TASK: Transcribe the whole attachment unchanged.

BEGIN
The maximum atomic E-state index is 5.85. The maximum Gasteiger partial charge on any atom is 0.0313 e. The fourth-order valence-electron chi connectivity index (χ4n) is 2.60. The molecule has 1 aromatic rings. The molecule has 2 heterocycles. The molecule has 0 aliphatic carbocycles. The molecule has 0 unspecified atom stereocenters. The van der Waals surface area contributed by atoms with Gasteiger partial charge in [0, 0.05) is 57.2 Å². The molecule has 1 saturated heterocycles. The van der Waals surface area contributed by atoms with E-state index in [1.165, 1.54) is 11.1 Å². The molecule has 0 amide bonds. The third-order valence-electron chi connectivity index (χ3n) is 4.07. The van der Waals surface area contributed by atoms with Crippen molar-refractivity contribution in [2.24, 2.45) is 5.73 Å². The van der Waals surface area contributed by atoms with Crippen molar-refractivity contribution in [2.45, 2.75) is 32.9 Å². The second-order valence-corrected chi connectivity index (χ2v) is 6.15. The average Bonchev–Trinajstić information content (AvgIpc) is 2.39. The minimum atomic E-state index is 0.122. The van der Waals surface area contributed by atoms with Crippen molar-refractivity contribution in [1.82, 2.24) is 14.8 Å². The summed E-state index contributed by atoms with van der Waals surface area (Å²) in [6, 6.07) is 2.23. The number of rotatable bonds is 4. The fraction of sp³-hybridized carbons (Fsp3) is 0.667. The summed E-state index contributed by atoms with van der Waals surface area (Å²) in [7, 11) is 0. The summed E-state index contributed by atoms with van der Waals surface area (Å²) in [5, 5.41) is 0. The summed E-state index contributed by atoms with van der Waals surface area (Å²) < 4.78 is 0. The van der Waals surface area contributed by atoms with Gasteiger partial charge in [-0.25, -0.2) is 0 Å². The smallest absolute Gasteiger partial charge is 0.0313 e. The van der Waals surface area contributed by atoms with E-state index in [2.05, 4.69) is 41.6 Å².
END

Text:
The maximum atomic E-state index is 5.85. The maximum Gasteiger partial charge on any atom is 0.0313 e. The fourth-order valence-electron chi connectivity index (χ4n) is 2.60. The molecule has 1 aromatic rings. The molecule has 2 heterocycles. The molecule has 0 aliphatic carbocycles. The molecule has 0 unspecified atom stereocenters. The van der Waals surface area contributed by atoms with Gasteiger partial charge in [0, 0.05) is 57.2 Å². The molecule has 1 saturated heterocycles. The van der Waals surface area contributed by atoms with E-state index in [1.165, 1.54) is 11.1 Å². The molecule has 0 amide bonds. The third-order valence-electron chi connectivity index (χ3n) is 4.07. The van der Waals surface area contributed by atoms with Crippen molar-refractivity contribution in [2.24, 2.45) is 5.73 Å². The van der Waals surface area contributed by atoms with Crippen molar-refractivity contribution in [2.45, 2.75) is 32.9 Å². The second-order valence-corrected chi connectivity index (χ2v) is 6.15. The average Bonchev–Trinajstić information content (AvgIpc) is 2.39. The minimum atomic E-state index is 0.122. The van der Waals surface area contributed by atoms with Crippen molar-refractivity contribution in [1.82, 2.24) is 14.8 Å². The summed E-state index contributed by atoms with van der Waals surface area (Å²) in [6, 6.07) is 2.23. The number of rotatable bonds is 4. The fraction of sp³-hybridized carbons (Fsp3) is 0.667. The summed E-state index contributed by atoms with van der Waals surface area (Å²) in [7, 11) is 0. The summed E-state index contributed by atoms with van der Waals surface area (Å²) in [5, 5.41) is 0. The summed E-state index contributed by atoms with van der Waals surface area (Å²) < 4.78 is 0. The van der Waals surface area contributed by atoms with Gasteiger partial charge in [-0.25, -0.2) is 0 Å². The smallest absolute Gasteiger partial charge is 0.0313 e. The van der Waals surface area contributed by atoms with E-state index in [2.05, 4.69) is 41.6 Å².